Wow – the statistics are in revealing another banner year for Toronto real estate, with prices surging an average of 20 percent!
Of particular note, the freehold market in the 416 area code of Toronto (the original City of Toronto) experienced a significant constriction on supply, while its condominium market jumped almost 20 percent in volume traded (basically, as more condos are completed it fuels more sales). Interestingly, the freehold market in the 905 area code increased in value more than the already pricey 416 area code – while the condominium market in 416 increased only just slightly more in value than 905.
What does this signal? As the Toronto freehold market supply tightens from the central core out, it’s pushing Buyers limited by affordability farther afield geographically, fueling the 905 escalation in values.
Here’s the latest real estate press release from the Toronto Real Estate Board for December 2016:
January 5, 2017 — Toronto Real Estate Board President Larry Cerqua announced that 2016 was a second consecutive record year for home sales. Greater Toronto Area REALTORS® reported 113,133 home sales through TREB’s MLS® System – up by 11.8 per cent compared to 2015. The calendar year 2016 result included 5,338 sales in December – an annual increase of 8.6 per cent.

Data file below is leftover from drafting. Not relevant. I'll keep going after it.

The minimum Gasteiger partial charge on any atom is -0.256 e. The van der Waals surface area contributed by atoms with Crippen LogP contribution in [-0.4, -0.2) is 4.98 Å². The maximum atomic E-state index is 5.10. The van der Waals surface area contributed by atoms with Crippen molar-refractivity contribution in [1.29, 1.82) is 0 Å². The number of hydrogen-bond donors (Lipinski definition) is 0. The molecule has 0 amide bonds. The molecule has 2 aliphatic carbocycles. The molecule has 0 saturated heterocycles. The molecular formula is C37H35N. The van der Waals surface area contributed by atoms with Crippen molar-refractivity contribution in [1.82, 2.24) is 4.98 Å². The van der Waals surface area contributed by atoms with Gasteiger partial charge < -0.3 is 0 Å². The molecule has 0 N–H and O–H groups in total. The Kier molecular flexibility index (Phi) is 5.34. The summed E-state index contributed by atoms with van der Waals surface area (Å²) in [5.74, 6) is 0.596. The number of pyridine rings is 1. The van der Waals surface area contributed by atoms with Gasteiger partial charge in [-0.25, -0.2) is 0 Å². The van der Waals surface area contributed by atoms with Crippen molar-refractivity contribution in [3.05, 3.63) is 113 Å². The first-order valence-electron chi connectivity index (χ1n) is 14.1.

The strongest annual rate of sales growth in 2016 was experienced for condominium apartments followed by detached homes.
“A relatively strong regional economy, low unemployment and very low borrowing costs kept the demand for ownership housing strong in the GTA, as the region’s population continued to grow in 2016,” said Mr. Cerqua.
The annual rate of growth for the MLS® Home Price Index (HPI) in the TREB market area accelerated throughout 2016 – from 10.7 per cent in January 2016 to 21 per cent in December 2016. The overall average selling price for calendar year 2016 was $729,922 – up 17.3 per cent compared to 2015. The pace of the annual rate of growth for the average selling price also picked up throughout the year, including a climb of 20 per cent in December.
“Price growth accelerated throughout 2016 as the supply of listings remained very constrained. Active listings at the end of December were at their lowest point in a decade-and-a-half. Total new listings for 2016 were down by almost four per cent. In 2016, we saw policy changes and policy debates pointed at the demand side of the market. If we want to see a sustained moderation in the pace of price growth, what we really need is more policy focus on issues impacting the lack of homes available for sale,” said Jason Mercer, TREB’s Director of Market Analysis.
If you’re curious to see the price and transaction breakdowns by housing type and geographical area, here’s the complete set of December 2016 stats from TREB!
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